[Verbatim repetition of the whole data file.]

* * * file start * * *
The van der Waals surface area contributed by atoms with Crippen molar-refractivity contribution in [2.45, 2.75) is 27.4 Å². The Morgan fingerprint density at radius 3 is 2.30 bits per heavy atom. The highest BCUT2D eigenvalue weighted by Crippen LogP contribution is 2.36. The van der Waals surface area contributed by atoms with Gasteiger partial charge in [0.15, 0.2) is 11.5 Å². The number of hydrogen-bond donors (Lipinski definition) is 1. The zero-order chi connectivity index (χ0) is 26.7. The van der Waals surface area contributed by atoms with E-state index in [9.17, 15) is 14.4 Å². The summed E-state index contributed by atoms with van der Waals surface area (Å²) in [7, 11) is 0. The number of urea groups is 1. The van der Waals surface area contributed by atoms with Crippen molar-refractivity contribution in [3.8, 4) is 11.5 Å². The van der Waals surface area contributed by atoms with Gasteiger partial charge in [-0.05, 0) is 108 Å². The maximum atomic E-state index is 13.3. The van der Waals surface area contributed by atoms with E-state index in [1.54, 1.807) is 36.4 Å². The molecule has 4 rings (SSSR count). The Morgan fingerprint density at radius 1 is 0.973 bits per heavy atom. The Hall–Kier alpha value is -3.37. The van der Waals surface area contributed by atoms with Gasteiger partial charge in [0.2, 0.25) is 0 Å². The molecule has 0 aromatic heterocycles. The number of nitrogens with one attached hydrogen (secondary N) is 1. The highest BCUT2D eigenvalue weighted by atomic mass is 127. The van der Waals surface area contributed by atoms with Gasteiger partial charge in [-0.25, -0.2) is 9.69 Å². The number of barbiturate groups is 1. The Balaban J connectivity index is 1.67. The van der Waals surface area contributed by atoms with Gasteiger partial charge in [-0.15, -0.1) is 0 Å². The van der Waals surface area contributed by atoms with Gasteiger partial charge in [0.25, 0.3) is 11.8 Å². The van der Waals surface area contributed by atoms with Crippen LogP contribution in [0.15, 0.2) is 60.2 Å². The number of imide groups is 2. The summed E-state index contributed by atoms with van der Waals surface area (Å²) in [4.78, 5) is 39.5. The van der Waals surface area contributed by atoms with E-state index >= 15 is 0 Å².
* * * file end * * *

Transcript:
The van der Waals surface area contributed by atoms with Crippen molar-refractivity contribution in [2.45, 2.75) is 27.4 Å². The Morgan fingerprint density at radius 3 is 2.30 bits per heavy atom. The highest BCUT2D eigenvalue weighted by Crippen LogP contribution is 2.36. The van der Waals surface area contributed by atoms with Gasteiger partial charge in [0.15, 0.2) is 11.5 Å². The number of hydrogen-bond donors (Lipinski definition) is 1. The zero-order chi connectivity index (χ0) is 26.7. The van der Waals surface area contributed by atoms with E-state index in [9.17, 15) is 14.4 Å². The summed E-state index contributed by atoms with van der Waals surface area (Å²) in [7, 11) is 0. The number of urea groups is 1. The van der Waals surface area contributed by atoms with Crippen molar-refractivity contribution in [3.8, 4) is 11.5 Å². The van der Waals surface area contributed by atoms with Gasteiger partial charge in [-0.05, 0) is 108 Å². The maximum atomic E-state index is 13.3. The van der Waals surface area contributed by atoms with E-state index in [1.54, 1.807) is 36.4 Å². The molecule has 4 rings (SSSR count). The Morgan fingerprint density at radius 1 is 0.973 bits per heavy atom. The Hall–Kier alpha value is -3.37. The van der Waals surface area contributed by atoms with Gasteiger partial charge in [0.2, 0.25) is 0 Å². The molecule has 0 aromatic heterocycles. The number of nitrogens with one attached hydrogen (secondary N) is 1. The highest BCUT2D eigenvalue weighted by atomic mass is 127. The van der Waals surface area contributed by atoms with Gasteiger partial charge in [-0.25, -0.2) is 9.69 Å². The number of barbiturate groups is 1. The Balaban J connectivity index is 1.67. The van der Waals surface area contributed by atoms with Gasteiger partial charge in [-0.15, -0.1) is 0 Å². The van der Waals surface area contributed by atoms with Gasteiger partial charge in [0.25, 0.3) is 11.8 Å². The van der Waals surface area contributed by atoms with Crippen LogP contribution in [0.15, 0.2) is 60.2 Å². The number of imide groups is 2. The summed E-state index contributed by atoms with van der Waals surface area (Å²) in [4.78, 5) is 39.5. The van der Waals surface area contributed by atoms with E-state index >= 15 is 0 Å².